By David Bauer, senior vice president of government relations, ARTBA

ARTBA told the Senate Finance Committee that including a permanent solution to the Highway Trust Fund’s (HTF) structural revenue deficit in the chamber’s anticipated tax reform proposal would improve the chances of the package getting enacted and provide a meaningful down payment on any infrastructure package.

“We recognize any tax reform legislation will be a heavy lift,” ARTBA wrote a July 17 letter.  “In our view, adding essential HTF revenue modifications to the package that provides funds for transportation infrastructure investments in every state can only improve the odds of moving a tax bill through Congress.”

ARTBA’s comments were in response to Committee Chairman Orrin Hatch’s (R-Utah) call for feedback and recommendations on the committee’s efforts to update the U.S. tax code.

ARTBA pointed out that all HTF revenue enhancements over the past 30 years have come as part of broader tax or budget legislation.  We reminded that in 2015 a bipartisan Finance Committee tax reform working group highlighted the nexus between tax reform and the HTF, stating:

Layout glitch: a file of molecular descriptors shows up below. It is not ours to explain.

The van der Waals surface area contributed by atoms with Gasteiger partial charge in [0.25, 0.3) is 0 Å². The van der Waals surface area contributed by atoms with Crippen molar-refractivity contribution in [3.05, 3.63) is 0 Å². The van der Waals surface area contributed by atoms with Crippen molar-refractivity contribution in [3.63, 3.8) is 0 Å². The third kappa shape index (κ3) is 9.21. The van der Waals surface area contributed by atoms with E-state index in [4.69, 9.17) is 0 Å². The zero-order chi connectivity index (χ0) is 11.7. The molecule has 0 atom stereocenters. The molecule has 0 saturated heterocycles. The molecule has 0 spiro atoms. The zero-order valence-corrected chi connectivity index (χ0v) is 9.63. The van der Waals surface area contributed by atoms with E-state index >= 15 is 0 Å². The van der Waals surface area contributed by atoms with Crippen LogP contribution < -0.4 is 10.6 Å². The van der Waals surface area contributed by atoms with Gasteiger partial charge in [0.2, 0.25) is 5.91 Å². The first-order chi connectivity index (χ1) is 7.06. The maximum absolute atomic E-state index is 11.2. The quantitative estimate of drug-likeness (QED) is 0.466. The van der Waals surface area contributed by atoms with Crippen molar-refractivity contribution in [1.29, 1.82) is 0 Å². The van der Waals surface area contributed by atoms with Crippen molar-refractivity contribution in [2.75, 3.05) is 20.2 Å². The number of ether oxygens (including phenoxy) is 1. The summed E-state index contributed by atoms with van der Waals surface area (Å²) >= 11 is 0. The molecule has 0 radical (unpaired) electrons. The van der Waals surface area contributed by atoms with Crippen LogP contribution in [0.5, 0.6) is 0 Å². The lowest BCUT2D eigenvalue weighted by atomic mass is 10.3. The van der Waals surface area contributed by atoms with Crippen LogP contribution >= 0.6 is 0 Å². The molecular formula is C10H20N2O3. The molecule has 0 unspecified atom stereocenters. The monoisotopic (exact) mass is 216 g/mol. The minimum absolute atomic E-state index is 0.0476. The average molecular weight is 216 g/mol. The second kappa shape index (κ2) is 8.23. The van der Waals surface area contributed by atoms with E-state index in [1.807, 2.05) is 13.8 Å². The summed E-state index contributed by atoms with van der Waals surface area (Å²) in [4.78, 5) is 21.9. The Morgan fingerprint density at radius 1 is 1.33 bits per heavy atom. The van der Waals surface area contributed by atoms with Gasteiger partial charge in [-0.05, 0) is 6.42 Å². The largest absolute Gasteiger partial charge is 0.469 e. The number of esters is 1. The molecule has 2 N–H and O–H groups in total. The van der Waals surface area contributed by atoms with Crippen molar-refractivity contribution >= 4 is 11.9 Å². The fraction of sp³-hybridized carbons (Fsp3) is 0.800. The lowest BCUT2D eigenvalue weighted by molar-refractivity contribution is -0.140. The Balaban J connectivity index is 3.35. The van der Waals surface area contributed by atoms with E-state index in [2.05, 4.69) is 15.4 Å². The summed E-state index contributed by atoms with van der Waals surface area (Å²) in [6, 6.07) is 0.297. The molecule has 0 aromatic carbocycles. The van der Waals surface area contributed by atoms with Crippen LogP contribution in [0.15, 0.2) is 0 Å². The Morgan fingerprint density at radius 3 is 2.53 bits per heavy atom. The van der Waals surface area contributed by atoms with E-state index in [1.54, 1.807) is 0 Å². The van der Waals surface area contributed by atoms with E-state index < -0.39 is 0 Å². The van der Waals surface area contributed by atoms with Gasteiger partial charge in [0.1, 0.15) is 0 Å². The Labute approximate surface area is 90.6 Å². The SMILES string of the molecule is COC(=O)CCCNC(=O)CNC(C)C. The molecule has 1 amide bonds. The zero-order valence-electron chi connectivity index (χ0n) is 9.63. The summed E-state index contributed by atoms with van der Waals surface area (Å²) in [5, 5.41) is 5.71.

“[O]ur working group believes fundamental tax reform provides an opportunity to simplify the tax code, provide certainty to taxpayers and expand economic growth. Further, the Highway Trust Fund, which for all purposes is broke, provides an option to handle two of our country’s most pressing problems: providing sufficient resources to fund highways and providing a competitive, permanent tax code for taxpayers.”

We also noted that 253 bipartisan members of the House of Representatives—a majority of each party—signed a letter urging the House Ways & Means Committee to include a long-term HTF solution in that chamber’s tax reform package.

The comments emphasized that the economic growth and productivity enhancements that would be driven by a sustainable increase in federal surface transportation investment would align with the stated tax reform goals from both parties.

We concluded by telling the panel:

“And by long-term solution, we do not mean a four- to six-year patch from repatriated overseas profits of a few large companies or some other one-off mechanisms.  After more than $140 billion in general fund transfers to the HTF since 2008, it is time to end short-term thinking that just creates another revenue crisis for a future Congress to solve.  We need a sustainable funding solution to put this critical national program back on solid footing for the next decade.”